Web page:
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Beagle 2 on mars - The discovery assessed

journal contribution
posted on 23.05.2018, 13:00 by Jim Clemmet, Mark Sims, Nick Higgett, Teodora Kuzmanova, Eric Tatham, Derek Pullan, Jan-Peter Muller, Alfiah Putri, John Bridges, Judith Pillinger
With no contact following landing on Christmas Day 2003, the Beagle 2 mission was declared lost early 2004. A glinting object seen in Mars Reconnaissance Orbiter HiRISE camera images has been identified as the Beagle 2 late 2014. This paper presents the evidence that the objects seen are indeed Beagle 2 through a series of evaluations of the objects identified on the surface. How the hardware may appear on the surface is presented. Size, reflectivities, location and dispersion on the surface are compared with expectations and the natural terrain. A virtual modelling technique has been developed to simulate the HiRISE images to enable determination of the state of deployment of the Lander. Based upon the outcomes from these analyses, an impressive list of mission successes has been compiled together with the potential causes for the loss of the mission. Although not possible to identify the cause for the loss of mission, these assessments provide strong evidence for Beagle 2 having reached the surface of Mars, releasing the Lander and deploying three of its solar panels and possibly all four. Beagle 2 is the UK's and Europe's first mission to land onto the surface of another body in our Solar System.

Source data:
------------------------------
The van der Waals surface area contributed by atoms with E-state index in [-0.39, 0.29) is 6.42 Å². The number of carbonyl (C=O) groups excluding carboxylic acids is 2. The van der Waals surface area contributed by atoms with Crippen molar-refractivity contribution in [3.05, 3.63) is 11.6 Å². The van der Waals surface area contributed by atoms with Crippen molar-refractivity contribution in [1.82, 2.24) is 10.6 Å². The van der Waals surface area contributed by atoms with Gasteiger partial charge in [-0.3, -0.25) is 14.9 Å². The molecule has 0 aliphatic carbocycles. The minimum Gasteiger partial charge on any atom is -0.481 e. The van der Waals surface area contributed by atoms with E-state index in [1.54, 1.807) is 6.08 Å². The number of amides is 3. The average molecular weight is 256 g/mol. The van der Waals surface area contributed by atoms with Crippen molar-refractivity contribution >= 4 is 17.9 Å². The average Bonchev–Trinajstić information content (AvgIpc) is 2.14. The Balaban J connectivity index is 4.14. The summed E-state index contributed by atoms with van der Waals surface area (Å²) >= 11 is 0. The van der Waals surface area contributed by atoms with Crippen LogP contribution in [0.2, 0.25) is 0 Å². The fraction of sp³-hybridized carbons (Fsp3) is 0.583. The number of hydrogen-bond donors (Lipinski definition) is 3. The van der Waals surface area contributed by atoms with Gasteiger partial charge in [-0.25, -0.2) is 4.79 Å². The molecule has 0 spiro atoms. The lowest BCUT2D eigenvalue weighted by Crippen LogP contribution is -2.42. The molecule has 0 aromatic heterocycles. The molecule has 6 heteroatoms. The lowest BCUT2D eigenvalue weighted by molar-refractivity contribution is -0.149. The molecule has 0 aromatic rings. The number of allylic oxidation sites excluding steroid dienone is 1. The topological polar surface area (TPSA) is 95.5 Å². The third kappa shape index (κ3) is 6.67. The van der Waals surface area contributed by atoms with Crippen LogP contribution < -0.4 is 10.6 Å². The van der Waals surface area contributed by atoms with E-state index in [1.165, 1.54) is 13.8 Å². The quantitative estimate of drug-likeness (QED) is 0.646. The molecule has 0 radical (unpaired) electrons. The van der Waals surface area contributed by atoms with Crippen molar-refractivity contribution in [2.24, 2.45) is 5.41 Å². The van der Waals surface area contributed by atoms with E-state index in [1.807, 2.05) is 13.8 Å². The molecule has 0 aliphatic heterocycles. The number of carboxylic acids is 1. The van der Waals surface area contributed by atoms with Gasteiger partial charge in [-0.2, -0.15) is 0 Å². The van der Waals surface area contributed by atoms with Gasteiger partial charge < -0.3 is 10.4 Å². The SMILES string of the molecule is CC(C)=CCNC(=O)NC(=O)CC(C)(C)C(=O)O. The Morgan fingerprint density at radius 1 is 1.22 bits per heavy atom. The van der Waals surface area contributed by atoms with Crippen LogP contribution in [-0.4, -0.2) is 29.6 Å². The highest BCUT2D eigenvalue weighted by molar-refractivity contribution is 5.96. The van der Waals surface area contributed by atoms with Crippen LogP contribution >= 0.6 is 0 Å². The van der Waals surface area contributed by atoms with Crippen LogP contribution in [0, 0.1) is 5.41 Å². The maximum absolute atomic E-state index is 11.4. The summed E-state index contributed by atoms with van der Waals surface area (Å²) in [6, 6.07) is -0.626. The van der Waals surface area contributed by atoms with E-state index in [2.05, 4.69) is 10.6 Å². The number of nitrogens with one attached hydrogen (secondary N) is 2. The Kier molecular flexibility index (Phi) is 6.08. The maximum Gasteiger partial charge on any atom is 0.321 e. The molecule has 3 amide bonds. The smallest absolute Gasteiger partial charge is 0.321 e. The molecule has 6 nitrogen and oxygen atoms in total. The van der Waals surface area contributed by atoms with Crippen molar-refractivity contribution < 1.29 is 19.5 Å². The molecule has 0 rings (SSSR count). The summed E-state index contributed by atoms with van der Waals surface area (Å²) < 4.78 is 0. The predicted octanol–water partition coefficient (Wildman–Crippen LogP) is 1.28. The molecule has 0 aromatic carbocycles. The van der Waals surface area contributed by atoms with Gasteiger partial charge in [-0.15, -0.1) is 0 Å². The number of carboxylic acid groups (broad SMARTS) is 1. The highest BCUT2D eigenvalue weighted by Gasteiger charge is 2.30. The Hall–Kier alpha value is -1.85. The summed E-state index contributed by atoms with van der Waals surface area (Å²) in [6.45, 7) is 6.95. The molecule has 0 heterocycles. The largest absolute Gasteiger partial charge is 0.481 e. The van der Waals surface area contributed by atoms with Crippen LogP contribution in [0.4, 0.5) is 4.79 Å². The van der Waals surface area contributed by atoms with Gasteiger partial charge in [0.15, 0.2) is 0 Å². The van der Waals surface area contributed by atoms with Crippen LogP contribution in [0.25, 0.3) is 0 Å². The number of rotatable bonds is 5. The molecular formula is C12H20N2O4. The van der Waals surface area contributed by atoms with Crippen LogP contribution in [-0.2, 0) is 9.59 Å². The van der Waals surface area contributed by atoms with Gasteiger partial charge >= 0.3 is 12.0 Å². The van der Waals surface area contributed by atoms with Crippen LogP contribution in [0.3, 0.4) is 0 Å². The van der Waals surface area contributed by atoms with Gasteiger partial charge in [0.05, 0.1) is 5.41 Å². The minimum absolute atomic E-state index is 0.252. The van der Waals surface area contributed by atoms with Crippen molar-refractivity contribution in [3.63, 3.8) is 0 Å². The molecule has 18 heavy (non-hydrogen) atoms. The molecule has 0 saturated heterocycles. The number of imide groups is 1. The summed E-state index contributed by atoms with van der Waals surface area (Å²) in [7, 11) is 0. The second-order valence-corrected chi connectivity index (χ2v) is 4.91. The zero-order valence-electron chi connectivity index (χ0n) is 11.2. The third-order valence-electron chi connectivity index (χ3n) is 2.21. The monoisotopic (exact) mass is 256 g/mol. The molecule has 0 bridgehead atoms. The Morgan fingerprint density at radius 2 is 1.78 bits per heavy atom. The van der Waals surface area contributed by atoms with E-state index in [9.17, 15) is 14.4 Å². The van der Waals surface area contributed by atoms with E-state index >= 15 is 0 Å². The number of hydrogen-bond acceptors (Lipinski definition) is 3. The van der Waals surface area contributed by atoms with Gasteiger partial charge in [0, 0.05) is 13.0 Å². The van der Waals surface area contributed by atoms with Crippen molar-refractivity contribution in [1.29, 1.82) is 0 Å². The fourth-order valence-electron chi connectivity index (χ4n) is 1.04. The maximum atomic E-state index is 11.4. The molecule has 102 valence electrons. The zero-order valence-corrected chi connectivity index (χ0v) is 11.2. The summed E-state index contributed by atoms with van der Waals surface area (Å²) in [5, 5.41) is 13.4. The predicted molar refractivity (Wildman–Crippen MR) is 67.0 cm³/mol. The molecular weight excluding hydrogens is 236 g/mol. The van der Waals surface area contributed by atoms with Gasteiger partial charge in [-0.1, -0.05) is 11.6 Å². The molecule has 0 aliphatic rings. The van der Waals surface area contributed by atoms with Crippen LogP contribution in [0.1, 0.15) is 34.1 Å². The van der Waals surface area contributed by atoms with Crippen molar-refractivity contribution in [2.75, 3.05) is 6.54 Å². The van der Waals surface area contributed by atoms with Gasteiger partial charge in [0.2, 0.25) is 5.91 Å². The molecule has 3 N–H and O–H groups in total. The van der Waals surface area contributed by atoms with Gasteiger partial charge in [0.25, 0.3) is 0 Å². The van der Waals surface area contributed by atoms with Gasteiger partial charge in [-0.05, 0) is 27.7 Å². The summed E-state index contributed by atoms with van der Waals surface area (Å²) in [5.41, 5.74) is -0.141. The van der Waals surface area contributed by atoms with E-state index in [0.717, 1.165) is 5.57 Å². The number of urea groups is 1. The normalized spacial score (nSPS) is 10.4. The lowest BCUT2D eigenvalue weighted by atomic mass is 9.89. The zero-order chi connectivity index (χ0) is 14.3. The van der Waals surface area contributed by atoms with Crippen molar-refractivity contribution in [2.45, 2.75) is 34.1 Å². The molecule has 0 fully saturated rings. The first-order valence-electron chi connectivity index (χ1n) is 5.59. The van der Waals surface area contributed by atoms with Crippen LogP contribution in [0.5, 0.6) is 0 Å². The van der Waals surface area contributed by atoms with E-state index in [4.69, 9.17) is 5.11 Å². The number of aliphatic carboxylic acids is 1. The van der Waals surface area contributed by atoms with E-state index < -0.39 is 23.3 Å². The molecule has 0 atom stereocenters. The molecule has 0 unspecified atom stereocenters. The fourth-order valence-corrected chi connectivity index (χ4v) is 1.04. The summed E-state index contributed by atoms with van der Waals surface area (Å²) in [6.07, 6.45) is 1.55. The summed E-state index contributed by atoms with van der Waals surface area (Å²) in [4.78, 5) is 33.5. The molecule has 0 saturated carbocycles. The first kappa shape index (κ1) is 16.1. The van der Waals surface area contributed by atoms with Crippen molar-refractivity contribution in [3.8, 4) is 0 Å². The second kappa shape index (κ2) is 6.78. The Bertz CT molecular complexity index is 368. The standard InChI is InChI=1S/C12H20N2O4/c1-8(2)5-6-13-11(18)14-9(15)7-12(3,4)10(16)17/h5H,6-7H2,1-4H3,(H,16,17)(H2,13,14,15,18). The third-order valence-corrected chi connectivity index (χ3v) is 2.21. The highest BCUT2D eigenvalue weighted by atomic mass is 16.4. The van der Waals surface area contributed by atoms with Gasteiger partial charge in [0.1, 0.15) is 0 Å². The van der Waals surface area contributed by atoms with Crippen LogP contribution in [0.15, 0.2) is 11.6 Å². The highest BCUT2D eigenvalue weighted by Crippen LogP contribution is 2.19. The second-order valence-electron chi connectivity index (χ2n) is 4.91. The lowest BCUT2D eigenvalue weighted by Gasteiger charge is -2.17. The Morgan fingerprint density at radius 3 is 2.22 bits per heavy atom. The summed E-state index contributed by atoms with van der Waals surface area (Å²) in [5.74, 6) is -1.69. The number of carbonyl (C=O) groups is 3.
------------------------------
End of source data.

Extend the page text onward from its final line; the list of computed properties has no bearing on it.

JBIS - Journal of the British Interplanetary Society, 2017, 70 (8), pp. 261-277

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/Organisation/COLLEGE OF SCIENCE AND ENGINEERING/Department of Physics and Astronomy


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JBIS - Journal of the British Interplanetary Society


British Interplanetary Society



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